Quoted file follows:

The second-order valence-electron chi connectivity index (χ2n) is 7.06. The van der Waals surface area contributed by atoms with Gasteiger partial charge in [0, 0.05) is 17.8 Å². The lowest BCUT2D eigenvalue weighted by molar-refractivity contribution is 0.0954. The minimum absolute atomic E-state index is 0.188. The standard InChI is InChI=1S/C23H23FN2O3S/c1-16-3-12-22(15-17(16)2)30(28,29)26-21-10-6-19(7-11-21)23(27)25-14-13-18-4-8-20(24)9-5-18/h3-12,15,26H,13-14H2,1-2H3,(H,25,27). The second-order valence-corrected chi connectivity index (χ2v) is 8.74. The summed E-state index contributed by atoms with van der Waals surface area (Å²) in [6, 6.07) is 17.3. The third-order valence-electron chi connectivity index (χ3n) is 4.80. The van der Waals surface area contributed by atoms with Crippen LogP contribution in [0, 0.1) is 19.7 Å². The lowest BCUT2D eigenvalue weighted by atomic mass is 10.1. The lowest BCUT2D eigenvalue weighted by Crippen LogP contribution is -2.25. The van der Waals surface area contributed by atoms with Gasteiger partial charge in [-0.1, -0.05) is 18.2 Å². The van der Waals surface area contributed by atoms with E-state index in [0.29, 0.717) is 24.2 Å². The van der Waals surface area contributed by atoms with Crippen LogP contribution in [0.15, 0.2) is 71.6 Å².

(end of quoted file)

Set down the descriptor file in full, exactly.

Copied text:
The second-order valence-electron chi connectivity index (χ2n) is 7.06. The van der Waals surface area contributed by atoms with Gasteiger partial charge in [0, 0.05) is 17.8 Å². The lowest BCUT2D eigenvalue weighted by molar-refractivity contribution is 0.0954. The minimum absolute atomic E-state index is 0.188. The standard InChI is InChI=1S/C23H23FN2O3S/c1-16-3-12-22(15-17(16)2)30(28,29)26-21-10-6-19(7-11-21)23(27)25-14-13-18-4-8-20(24)9-5-18/h3-12,15,26H,13-14H2,1-2H3,(H,25,27). The second-order valence-corrected chi connectivity index (χ2v) is 8.74. The summed E-state index contributed by atoms with van der Waals surface area (Å²) in [6, 6.07) is 17.3. The third-order valence-electron chi connectivity index (χ3n) is 4.80. The van der Waals surface area contributed by atoms with Crippen LogP contribution in [0, 0.1) is 19.7 Å². The lowest BCUT2D eigenvalue weighted by atomic mass is 10.1. The lowest BCUT2D eigenvalue weighted by Crippen LogP contribution is -2.25. The van der Waals surface area contributed by atoms with Gasteiger partial charge in [-0.1, -0.05) is 18.2 Å². The van der Waals surface area contributed by atoms with E-state index in [0.29, 0.717) is 24.2 Å². The van der Waals surface area contributed by atoms with Crippen LogP contribution in [0.15, 0.2) is 71.6 Å².